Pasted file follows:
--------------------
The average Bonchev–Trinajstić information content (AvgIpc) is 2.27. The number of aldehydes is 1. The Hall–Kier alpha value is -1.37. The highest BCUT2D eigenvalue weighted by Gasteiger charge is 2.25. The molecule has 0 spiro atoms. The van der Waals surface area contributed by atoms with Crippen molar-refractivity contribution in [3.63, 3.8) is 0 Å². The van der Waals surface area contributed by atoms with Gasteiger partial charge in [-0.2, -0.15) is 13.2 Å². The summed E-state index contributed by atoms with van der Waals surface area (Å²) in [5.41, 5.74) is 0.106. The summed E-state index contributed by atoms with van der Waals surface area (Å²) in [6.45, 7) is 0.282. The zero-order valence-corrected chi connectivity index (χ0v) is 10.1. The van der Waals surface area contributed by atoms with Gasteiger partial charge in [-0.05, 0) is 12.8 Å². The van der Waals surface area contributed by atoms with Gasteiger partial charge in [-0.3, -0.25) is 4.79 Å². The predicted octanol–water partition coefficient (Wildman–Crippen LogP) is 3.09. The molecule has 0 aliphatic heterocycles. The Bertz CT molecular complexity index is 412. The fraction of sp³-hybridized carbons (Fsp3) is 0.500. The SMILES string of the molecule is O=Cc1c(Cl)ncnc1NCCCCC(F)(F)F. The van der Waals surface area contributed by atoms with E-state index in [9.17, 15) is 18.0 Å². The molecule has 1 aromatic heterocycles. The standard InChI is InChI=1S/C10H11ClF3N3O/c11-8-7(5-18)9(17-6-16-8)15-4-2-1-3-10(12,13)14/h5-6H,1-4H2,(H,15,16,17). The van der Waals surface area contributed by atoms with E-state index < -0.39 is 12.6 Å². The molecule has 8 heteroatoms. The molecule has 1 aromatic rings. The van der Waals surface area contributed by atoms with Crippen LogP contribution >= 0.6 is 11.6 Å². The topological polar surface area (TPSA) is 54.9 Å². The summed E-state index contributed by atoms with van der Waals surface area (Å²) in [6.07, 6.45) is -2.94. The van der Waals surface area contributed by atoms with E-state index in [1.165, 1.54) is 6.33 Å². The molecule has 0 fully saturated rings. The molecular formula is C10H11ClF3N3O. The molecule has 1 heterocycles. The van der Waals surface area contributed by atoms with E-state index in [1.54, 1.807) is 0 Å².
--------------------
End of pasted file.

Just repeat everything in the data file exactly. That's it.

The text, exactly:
The average Bonchev–Trinajstić information content (AvgIpc) is 2.27. The number of aldehydes is 1. The Hall–Kier alpha value is -1.37. The highest BCUT2D eigenvalue weighted by Gasteiger charge is 2.25. The molecule has 0 spiro atoms. The van der Waals surface area contributed by atoms with Crippen molar-refractivity contribution in [3.63, 3.8) is 0 Å². The van der Waals surface area contributed by atoms with Gasteiger partial charge in [-0.2, -0.15) is 13.2 Å². The summed E-state index contributed by atoms with van der Waals surface area (Å²) in [5.41, 5.74) is 0.106. The summed E-state index contributed by atoms with van der Waals surface area (Å²) in [6.45, 7) is 0.282. The zero-order valence-corrected chi connectivity index (χ0v) is 10.1. The van der Waals surface area contributed by atoms with Gasteiger partial charge in [-0.05, 0) is 12.8 Å². The van der Waals surface area contributed by atoms with Gasteiger partial charge in [-0.3, -0.25) is 4.79 Å². The predicted octanol–water partition coefficient (Wildman–Crippen LogP) is 3.09. The molecule has 0 aliphatic heterocycles. The Bertz CT molecular complexity index is 412. The fraction of sp³-hybridized carbons (Fsp3) is 0.500. The SMILES string of the molecule is O=Cc1c(Cl)ncnc1NCCCCC(F)(F)F. The van der Waals surface area contributed by atoms with E-state index in [9.17, 15) is 18.0 Å². The molecule has 1 aromatic heterocycles. The standard InChI is InChI=1S/C10H11ClF3N3O/c11-8-7(5-18)9(17-6-16-8)15-4-2-1-3-10(12,13)14/h5-6H,1-4H2,(H,15,16,17). The van der Waals surface area contributed by atoms with E-state index < -0.39 is 12.6 Å². The molecule has 8 heteroatoms. The molecule has 1 aromatic rings. The van der Waals surface area contributed by atoms with Crippen LogP contribution >= 0.6 is 11.6 Å². The topological polar surface area (TPSA) is 54.9 Å². The summed E-state index contributed by atoms with van der Waals surface area (Å²) in [6.07, 6.45) is -2.94. The van der Waals surface area contributed by atoms with E-state index in [1.165, 1.54) is 6.33 Å². The molecule has 0 fully saturated rings. The molecular formula is C10H11ClF3N3O. The molecule has 1 heterocycles. The van der Waals surface area contributed by atoms with E-state index in [1.54, 1.807) is 0 Å².